During the year, we prepared for this set of circumstances in a very prudent manner. We have raised equity, we have substantially cut overhead and streamlined our business. All of these things have helped prepare us for this moment and they have ensured that we will have the ability to harvest the value embedded in our core assets over the long-term.

We will now turn to the Q&A section of the call.

The first few questions, we will answer have been generated by Say technology and will be read by Dave Striph. Dave, can you please read the first question?

Questions and Answers:

David Striph -- Executive Vice President, Investor Relations

Yes, Paul. The first question is, do you have plans to expand the master-planned communities to other states?

Paul H. Layne -- Chief Executive Officer

Thanks, Dave. We are always looking for opportunities that generate the best risk adjusted returns for our shareholders. But it is very difficult to find land in the size range that we want with the close proximity to large cities and major infrastructure. We really believe the best opportunities to deploy capital at the highest risk-adjusted returns, reside within our existing core assets. Our master-planned communities, as we have stated in our transformation plan, which we rolled out last October.

David Striph -- Executive Vice President, Investor Relations

Thanks, Paul. The next question is, is there a plan to convert to a REIT or will you return -- retain the current structure?

David O'Reilly -- President and Chief Financial Officer

Dave, I'm happy to take that and Bobby, appreciate the question and participating in the Say technologies. I can tell you today, as of today, we have no plans to convert and that is candidly a result of a cost benefit analysis of a reconversion. The potential benefit would be that we could save taxes on just the operating asset segment of our company that's -- those are the assets that are reeligible, but with the meaningful tax shield in the form of our net operating losses that should last us at least until 2022, that benefit is largely muted. And as a consideration, we really value our ability to self-fund our development pipeline using the free cash flow of our operating assets, MPC land sales and condominium profits. And a reconversion would force us to dividend out a meaningful portion of that free cash flow limiting our ability to self-fund our development pipeline. So, I think today and this is something that we will continue to evaluate over the coming years into the future as the makeup of our portfolio shifts and our net operating losses become exhausted. But as of today, there is no plans to convert.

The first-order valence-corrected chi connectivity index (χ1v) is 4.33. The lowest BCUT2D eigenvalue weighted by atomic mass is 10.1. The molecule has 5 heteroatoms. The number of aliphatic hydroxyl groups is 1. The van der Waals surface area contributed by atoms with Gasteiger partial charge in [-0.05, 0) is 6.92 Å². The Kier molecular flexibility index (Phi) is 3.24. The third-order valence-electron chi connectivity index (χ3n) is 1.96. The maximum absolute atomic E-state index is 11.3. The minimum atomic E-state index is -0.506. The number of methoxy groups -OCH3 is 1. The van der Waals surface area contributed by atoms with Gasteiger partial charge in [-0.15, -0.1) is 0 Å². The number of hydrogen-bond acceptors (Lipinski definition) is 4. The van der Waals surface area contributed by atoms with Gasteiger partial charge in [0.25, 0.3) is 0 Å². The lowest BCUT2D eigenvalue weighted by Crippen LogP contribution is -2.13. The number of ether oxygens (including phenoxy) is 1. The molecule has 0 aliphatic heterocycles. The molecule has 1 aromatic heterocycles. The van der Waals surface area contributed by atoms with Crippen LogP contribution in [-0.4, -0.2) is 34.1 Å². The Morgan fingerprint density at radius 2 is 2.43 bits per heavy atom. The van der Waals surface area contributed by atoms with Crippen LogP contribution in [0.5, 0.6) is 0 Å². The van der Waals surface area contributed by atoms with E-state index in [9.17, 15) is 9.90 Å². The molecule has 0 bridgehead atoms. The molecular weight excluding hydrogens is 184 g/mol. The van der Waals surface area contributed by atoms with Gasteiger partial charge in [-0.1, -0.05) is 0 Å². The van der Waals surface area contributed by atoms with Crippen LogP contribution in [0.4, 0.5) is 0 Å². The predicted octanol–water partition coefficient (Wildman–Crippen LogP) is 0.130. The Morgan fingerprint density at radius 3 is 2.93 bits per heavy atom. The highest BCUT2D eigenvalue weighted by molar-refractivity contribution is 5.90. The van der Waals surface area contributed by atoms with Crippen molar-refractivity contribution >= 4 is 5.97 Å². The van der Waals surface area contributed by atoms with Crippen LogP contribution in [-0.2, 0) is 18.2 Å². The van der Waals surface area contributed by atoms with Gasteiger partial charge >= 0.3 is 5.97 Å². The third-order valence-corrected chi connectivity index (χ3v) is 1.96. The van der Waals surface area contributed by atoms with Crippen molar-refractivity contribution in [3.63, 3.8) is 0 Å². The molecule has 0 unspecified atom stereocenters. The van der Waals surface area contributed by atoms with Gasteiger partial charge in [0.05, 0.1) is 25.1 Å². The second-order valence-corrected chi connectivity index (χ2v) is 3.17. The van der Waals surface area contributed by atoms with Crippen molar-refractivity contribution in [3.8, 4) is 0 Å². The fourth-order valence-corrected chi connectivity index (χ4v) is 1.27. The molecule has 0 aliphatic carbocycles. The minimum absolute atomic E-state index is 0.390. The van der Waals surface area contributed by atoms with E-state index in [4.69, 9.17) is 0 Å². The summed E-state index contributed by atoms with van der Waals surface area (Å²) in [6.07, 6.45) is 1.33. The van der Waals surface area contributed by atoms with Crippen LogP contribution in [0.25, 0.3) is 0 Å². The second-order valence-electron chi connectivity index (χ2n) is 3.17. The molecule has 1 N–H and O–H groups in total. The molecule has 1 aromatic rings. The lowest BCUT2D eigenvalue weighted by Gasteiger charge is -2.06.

David Striph -- Executive Vice President, Investor Relations

Thanks, David. The next question also comes from Bobby. Have you thought about converting your condo buildings into apartment buildings?

Paul H. Layne -- Chief Executive Officer

Yeah, thank you for your question. We've looked at the rental concept many times in Honolulu, but the math really doesn't work for us. We'd be competing with the individuals who buy our condos and put them into the rental pool at little or no return. Condos by far in a way are the best return on our capital in Honolulu.

David Striph -- Executive Vice President, Investor Relations

Thanks, Paul. Next one is from Aaron at A&M Capital. Any chance, share repurchase can get approved and accelerated while stock prices are at current levels?

David O'Reilly -- President and Chief Financial Officer

Another great question Aaron, and I appreciate it. In March when we raised equity, we raised it planning for the worst and hoping for the best. And I think as we talked about in the prepared remarks earlier, we are far from the worst and we saw some great spots in the portfolio in terms of continued strength of land sales, office performance, multifamily performance, Ward Village, etc. I would say that I'm not convinced entirely given where this country is in light of the COVID-19 that we are entirely out of the woods and I don't feel such certainty that our excess liquidity right now should be used for share repurchases today. Again, we're always going to evaluate the best capital allocation decisions for the company, whether that's share buybacks, new investments, potential new developments or just maintaining excess liquidity to make sure that we can make it through this pandemic.

So all of that's always on the table. But as we sit here today, I think a lot of comfort in having the liquidity that we have that knowing that we will absolutely be able to get to the other side of this pandemic and hopefully the strength that we saw in 2Q continues in 3Q and 4Q. And we don't have to worry about a second wave or any sort of reversion in the financial results. But until we know that for sure, I can imagine using up too much of our excess liquidity for share repurchases.

David Striph -- Executive Vice President, Investor Relations

Thanks, David. Next question comes from Bill Hammer at Hammer Wealth Group. What are the greatest reinvestment opportunities over the next two to three years?

Paul H. Layne -- Chief Executive Officer